- Recipes for popular Hindi-region dishes like dal-bati-churma, golgappas, lassi are shared and these food items are included in the menu for the day.
Use Hindi in Your Everyday Life
- Government offices commit to carrying out regular office work in Hindi on this day – from writing letters, filing paperwork to making public announcements and addressing phone calls.
- Shopkeepers, customers, street vendors and other professionals choose to communicate in Hindi rather than local languages or English.
- News channels broadcast the day’s bulletin completely in Hindi rather than their usual bilingual versions or English-only broadcasts.
- Children are encouraged to speak to their friends, neighbours and family in Hindi on this day instead of their regular medium of communication.
In conclusion, Hindi Diwas is an important day to spread awareness about the significance of Hindi as an official language of India and celebrate its contributions towards national integration. It is an opportunity to highlight that Hindi binds together India’s diversity through a common tongue.
Over the decades, celebrations of Hindi Diwas have become grander with active participation from schools, colleges, universities, radio, television, literary bodies and government organizations. In future, more creative use of technology can help engage the younger generation with Hindi language and literature.
As India progresses rapidly, we must ensure that our native languages especially Hindi keep pace and evolve as dynamic, futuristic languages. The upcoming generation of Indians should take pride in their linguistic heritage including Hindi. Languages like Hindi connect us to our vibrant culture while empowering global ambitions and technological leadership.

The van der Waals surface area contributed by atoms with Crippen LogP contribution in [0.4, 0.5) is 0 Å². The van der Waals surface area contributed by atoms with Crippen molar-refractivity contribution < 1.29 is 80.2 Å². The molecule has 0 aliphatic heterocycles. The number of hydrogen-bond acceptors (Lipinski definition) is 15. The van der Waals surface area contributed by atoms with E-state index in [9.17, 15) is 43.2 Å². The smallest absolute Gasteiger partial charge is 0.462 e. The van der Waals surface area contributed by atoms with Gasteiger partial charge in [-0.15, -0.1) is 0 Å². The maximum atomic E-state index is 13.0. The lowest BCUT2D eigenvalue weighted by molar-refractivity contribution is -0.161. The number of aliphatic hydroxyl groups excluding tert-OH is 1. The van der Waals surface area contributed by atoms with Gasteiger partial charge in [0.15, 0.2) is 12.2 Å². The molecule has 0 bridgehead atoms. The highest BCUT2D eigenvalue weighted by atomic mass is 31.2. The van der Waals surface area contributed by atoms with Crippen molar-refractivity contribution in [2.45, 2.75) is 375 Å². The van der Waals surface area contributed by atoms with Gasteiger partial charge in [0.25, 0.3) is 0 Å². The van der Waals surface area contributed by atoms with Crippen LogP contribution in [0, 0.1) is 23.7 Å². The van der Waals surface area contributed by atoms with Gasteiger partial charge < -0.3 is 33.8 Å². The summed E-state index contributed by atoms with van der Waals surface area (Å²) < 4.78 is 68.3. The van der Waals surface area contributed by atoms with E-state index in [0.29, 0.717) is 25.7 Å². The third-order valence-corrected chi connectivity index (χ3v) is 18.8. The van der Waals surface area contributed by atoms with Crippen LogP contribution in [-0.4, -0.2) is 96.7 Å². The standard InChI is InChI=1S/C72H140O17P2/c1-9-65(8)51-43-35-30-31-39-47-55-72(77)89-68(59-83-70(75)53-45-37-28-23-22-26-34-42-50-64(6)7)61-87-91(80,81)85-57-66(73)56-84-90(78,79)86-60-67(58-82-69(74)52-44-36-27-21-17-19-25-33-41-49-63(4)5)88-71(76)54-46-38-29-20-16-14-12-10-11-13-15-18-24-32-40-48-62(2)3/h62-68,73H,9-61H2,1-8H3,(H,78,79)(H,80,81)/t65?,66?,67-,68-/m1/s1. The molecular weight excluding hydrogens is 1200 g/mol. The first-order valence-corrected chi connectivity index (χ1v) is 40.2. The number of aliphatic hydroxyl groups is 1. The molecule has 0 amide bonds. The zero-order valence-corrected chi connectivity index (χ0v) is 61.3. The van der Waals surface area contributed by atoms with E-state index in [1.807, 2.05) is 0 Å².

FAQs about Hindi Diwas
Q: Who started Hindi Day celebrations in India?
Ans: The first Hindi Day celebrations were organized in 1953 after Hindi was declared an official language. However, the Government of India started observing Hindi Diwas annually on September 14 from 1968 onwards to promote the usage of Hindi across the country.
Q: How is September 14 significant for Hindi?
Ans: September 14 is the birthday of Beohar Rajendra Simha, a prominent advocate for Hindi as the official language. He played a key role in lobbying for Hindi to gain official language status. September 14 also marks the adoption of Hindi as an official language in 1949 by the Constituent Assembly.
Q: How long has Hindi been one of India’s official languages?
Ans: Hindi was adopted as an official language by the Constitution of India on September 14, 1949 along with English. So it has officially held the status of Raj Bhasha or national language for over 70 years since India’s independence in 1947.
Q: Which states celebrate Hindi Diwas?
Ans: Hindi Diwas is celebrated across India but more enthusiastically in the Hindi-speaking states of North and Central India like Uttar Pradesh, Bihar, Madhya Pradesh, Rajasthan, Himachal Pradesh, Haryana, Chhattisgarh and Jharkhand.
Q: How can I celebrate Hindi Diwas at home / school / office?
Ans: You can celebrate by organising Hindi debates, poetry recitals, typing tests, competitions, cultural programs, conversing in Hindi with friends/colleagues, watching Hindi movies/shows, cooking Hindi dishes, etc.